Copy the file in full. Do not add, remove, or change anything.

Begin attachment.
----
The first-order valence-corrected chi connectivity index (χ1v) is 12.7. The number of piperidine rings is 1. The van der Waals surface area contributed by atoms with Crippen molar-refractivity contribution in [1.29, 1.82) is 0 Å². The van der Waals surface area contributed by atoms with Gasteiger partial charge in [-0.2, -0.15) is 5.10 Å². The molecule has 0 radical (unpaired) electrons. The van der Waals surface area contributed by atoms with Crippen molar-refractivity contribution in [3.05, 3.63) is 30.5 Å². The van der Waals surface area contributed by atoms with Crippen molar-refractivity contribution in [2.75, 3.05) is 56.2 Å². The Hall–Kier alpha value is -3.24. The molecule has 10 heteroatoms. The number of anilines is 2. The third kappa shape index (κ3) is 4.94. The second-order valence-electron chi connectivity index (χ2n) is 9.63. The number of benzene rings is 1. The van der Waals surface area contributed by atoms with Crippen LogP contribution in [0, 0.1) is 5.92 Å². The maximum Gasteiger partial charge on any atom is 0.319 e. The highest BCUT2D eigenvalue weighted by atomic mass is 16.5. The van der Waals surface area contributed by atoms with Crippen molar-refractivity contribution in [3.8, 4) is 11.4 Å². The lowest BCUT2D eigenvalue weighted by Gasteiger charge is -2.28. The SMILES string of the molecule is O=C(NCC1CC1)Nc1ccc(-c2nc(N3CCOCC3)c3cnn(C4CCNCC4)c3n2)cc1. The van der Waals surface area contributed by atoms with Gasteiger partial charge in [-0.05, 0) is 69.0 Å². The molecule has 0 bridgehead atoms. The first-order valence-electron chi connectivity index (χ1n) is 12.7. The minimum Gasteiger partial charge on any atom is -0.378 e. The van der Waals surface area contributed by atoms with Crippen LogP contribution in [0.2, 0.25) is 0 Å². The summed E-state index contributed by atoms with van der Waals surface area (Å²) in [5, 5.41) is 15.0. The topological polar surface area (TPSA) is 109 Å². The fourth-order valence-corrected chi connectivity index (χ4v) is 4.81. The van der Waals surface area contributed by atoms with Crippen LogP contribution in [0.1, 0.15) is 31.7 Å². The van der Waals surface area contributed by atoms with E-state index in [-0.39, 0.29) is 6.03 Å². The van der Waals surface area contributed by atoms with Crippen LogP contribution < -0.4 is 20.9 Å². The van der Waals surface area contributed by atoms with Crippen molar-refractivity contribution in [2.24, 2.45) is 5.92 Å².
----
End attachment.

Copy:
The first-order valence-corrected chi connectivity index (χ1v) is 12.7. The number of piperidine rings is 1. The van der Waals surface area contributed by atoms with Crippen molar-refractivity contribution in [1.29, 1.82) is 0 Å². The van der Waals surface area contributed by atoms with Gasteiger partial charge in [-0.2, -0.15) is 5.10 Å². The molecule has 0 radical (unpaired) electrons. The van der Waals surface area contributed by atoms with Crippen molar-refractivity contribution in [3.05, 3.63) is 30.5 Å². The van der Waals surface area contributed by atoms with Crippen molar-refractivity contribution in [2.75, 3.05) is 56.2 Å². The Hall–Kier alpha value is -3.24. The molecule has 10 heteroatoms. The number of anilines is 2. The third kappa shape index (κ3) is 4.94. The second-order valence-electron chi connectivity index (χ2n) is 9.63. The number of benzene rings is 1. The van der Waals surface area contributed by atoms with Crippen LogP contribution in [0, 0.1) is 5.92 Å². The maximum Gasteiger partial charge on any atom is 0.319 e. The highest BCUT2D eigenvalue weighted by atomic mass is 16.5. The van der Waals surface area contributed by atoms with Crippen molar-refractivity contribution in [3.8, 4) is 11.4 Å². The lowest BCUT2D eigenvalue weighted by Gasteiger charge is -2.28. The SMILES string of the molecule is O=C(NCC1CC1)Nc1ccc(-c2nc(N3CCOCC3)c3cnn(C4CCNCC4)c3n2)cc1. The van der Waals surface area contributed by atoms with Gasteiger partial charge in [-0.05, 0) is 69.0 Å². The molecule has 0 bridgehead atoms. The first-order valence-electron chi connectivity index (χ1n) is 12.7. The minimum Gasteiger partial charge on any atom is -0.378 e. The van der Waals surface area contributed by atoms with Crippen LogP contribution in [0.2, 0.25) is 0 Å². The summed E-state index contributed by atoms with van der Waals surface area (Å²) in [5, 5.41) is 15.0. The topological polar surface area (TPSA) is 109 Å². The fourth-order valence-corrected chi connectivity index (χ4v) is 4.81. The van der Waals surface area contributed by atoms with Crippen LogP contribution in [0.1, 0.15) is 31.7 Å². The van der Waals surface area contributed by atoms with E-state index in [-0.39, 0.29) is 6.03 Å². The van der Waals surface area contributed by atoms with Crippen LogP contribution < -0.4 is 20.9 Å². The van der Waals surface area contributed by atoms with Crippen molar-refractivity contribution in [2.24, 2.45) is 5.92 Å².